There are many
possible explanations for the name of this township.
It could mean gardens, plantations and greenery,
or water bubbling up from the ground. If the origin
is Aramaic, it could very well mean green grapes,
since Bejjeh has long been famous for its vineyards,
the arak made from the grapes and their distillations.
The name might on the other hand come from a tribe
that came from a village in the Hauran of the same
name. Bejjeh is situated in the region of Jbeil-Byblos
at 1,800 feet above sea level and may be reached
by taking the road of Amsheet and Mayfouq.
There are a number of ancient remains to be found
there, particularly on the hilltop with the Syriac
name which is the site of the old village and where
there is still a spring of fresh water. One can
see several sarcophagi hewn out of the living rock,
fragments of earthenware, potteries and wells, close
to the church of Our Lady of the Farm, El-Mazraa
and that of Saint Saba. According to archeologists,
these two churches were built on top of the ruins
of a monastery which itself had been built over
the remains of a Phoenician temple. There is between
Bejjeh and Hakel a historic grotto called Shmeiss
el-Kalaa, the Sunlit (part) of the Citadel.
There are also the remains of the church of Saint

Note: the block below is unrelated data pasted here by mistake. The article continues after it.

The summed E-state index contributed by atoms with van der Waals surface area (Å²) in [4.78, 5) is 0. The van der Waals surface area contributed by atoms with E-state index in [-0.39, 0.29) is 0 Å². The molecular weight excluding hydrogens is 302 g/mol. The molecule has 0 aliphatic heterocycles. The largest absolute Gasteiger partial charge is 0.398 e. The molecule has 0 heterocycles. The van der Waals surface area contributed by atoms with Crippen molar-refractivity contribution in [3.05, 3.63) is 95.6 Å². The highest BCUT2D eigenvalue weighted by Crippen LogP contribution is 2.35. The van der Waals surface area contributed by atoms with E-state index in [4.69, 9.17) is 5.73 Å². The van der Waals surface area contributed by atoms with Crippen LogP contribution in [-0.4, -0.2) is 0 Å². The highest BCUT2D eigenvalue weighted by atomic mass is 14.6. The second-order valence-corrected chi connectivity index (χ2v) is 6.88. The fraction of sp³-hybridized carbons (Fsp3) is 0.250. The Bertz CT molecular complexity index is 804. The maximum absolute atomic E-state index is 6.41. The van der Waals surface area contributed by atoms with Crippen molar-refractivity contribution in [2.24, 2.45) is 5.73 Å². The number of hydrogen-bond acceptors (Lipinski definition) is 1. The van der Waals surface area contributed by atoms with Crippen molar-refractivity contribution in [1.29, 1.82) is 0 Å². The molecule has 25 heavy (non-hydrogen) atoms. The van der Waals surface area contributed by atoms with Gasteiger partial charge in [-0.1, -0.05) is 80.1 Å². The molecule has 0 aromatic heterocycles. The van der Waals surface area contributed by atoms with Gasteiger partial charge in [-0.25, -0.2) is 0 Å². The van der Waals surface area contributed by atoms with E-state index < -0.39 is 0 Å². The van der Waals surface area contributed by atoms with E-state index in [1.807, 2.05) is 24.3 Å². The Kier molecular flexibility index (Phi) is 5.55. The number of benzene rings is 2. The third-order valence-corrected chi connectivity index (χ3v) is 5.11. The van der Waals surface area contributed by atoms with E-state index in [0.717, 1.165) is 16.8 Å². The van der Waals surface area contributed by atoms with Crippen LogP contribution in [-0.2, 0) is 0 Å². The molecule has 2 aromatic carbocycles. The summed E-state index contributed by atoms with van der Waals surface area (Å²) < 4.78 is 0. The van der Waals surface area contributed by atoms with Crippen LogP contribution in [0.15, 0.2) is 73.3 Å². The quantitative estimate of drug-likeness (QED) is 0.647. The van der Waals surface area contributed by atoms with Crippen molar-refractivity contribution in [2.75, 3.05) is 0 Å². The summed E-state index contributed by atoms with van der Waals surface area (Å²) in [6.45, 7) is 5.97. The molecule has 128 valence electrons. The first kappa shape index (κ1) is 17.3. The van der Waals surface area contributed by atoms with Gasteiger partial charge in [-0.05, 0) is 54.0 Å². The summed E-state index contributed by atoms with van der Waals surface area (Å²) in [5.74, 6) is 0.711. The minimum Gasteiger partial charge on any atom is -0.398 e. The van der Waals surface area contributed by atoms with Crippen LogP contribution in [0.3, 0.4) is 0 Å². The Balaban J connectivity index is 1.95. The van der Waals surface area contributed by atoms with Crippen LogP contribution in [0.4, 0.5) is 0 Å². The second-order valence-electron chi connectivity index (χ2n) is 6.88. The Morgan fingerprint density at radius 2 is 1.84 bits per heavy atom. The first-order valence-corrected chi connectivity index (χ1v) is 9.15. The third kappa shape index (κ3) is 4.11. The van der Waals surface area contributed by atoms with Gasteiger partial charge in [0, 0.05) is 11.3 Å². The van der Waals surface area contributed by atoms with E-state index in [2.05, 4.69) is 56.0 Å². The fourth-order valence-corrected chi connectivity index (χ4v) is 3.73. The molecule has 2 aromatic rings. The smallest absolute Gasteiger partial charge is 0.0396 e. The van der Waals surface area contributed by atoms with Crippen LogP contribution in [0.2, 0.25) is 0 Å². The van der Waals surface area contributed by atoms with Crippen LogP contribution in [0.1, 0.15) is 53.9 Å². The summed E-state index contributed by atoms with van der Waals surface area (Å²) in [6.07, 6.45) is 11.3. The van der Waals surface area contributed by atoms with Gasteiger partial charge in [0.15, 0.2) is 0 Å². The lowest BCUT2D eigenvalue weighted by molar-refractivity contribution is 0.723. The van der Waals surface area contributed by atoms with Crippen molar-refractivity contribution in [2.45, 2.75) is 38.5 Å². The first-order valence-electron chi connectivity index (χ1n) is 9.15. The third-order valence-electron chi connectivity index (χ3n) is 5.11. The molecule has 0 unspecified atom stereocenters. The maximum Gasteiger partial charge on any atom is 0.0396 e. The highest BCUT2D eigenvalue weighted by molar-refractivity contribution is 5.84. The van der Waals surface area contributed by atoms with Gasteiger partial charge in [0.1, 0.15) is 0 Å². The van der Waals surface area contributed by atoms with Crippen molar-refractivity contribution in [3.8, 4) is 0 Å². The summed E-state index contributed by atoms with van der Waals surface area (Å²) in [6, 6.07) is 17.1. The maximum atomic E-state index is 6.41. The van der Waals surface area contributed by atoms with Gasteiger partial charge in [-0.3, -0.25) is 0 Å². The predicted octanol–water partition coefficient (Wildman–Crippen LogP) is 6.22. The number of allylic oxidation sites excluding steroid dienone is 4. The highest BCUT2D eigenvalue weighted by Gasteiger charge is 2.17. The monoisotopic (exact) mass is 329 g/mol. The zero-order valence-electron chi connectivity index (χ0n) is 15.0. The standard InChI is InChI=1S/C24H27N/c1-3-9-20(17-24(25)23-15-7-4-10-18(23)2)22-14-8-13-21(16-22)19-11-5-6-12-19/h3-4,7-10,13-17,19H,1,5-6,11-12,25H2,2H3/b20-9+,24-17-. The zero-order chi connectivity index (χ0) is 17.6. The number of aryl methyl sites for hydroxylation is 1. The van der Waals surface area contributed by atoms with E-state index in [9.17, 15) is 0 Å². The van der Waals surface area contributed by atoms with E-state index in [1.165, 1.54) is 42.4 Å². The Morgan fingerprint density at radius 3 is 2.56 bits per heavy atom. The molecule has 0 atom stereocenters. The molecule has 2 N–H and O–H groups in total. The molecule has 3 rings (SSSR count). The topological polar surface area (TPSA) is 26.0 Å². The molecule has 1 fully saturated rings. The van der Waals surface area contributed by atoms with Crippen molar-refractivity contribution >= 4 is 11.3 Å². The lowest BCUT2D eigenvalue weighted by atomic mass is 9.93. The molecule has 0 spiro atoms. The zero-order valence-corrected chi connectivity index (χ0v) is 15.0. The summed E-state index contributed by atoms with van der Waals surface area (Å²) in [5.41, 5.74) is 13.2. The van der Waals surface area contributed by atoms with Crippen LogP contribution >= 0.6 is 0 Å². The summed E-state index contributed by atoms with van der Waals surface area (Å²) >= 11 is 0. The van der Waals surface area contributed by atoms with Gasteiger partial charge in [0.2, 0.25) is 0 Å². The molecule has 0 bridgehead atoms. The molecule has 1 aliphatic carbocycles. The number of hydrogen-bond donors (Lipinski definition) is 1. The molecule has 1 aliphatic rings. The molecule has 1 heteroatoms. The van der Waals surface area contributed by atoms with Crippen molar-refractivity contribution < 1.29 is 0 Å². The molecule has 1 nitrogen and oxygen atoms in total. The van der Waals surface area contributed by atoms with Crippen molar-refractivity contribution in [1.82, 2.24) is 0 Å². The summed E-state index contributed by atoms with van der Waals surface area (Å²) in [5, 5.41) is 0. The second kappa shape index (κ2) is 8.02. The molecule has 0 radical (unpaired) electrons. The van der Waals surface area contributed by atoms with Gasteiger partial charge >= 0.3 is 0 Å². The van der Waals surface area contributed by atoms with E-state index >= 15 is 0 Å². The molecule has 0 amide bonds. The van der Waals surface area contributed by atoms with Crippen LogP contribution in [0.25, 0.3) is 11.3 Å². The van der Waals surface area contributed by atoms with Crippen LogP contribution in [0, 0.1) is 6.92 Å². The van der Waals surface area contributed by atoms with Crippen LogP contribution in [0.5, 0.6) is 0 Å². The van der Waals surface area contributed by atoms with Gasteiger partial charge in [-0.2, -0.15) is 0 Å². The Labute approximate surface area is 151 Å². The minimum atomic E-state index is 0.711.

Abda (Mar Abda) and that of Saint (Prophet) Eliseus,
both going back to early Christian times, and that
of Mar Sarkis and Bakhos (Sergius and Bacchus) among
others. The village has much charm, possessing a
number of private residences and modern infrastructure.
As already indicated, the village has a great reputation
for its arak (aniseed eau-de-vie) which is distilled
locally and imbibed locally, for the people enjoy
a good table, and is even drunk straight from the
still. Bejjeh has given Lebanon several artists,
painters and sculptors, doctors, high-ranking priests,
and notable intellectuals. There is a club for both
sport s and for cultural activities.
In and around the church of Notre Dame, Our Lady,
festivals and camps are regularly organized with
the enthusiastic participation and encouragement
of the townsfolk.
Translation from the French: Kenneth Mortimer
- Village of Bejjeh:
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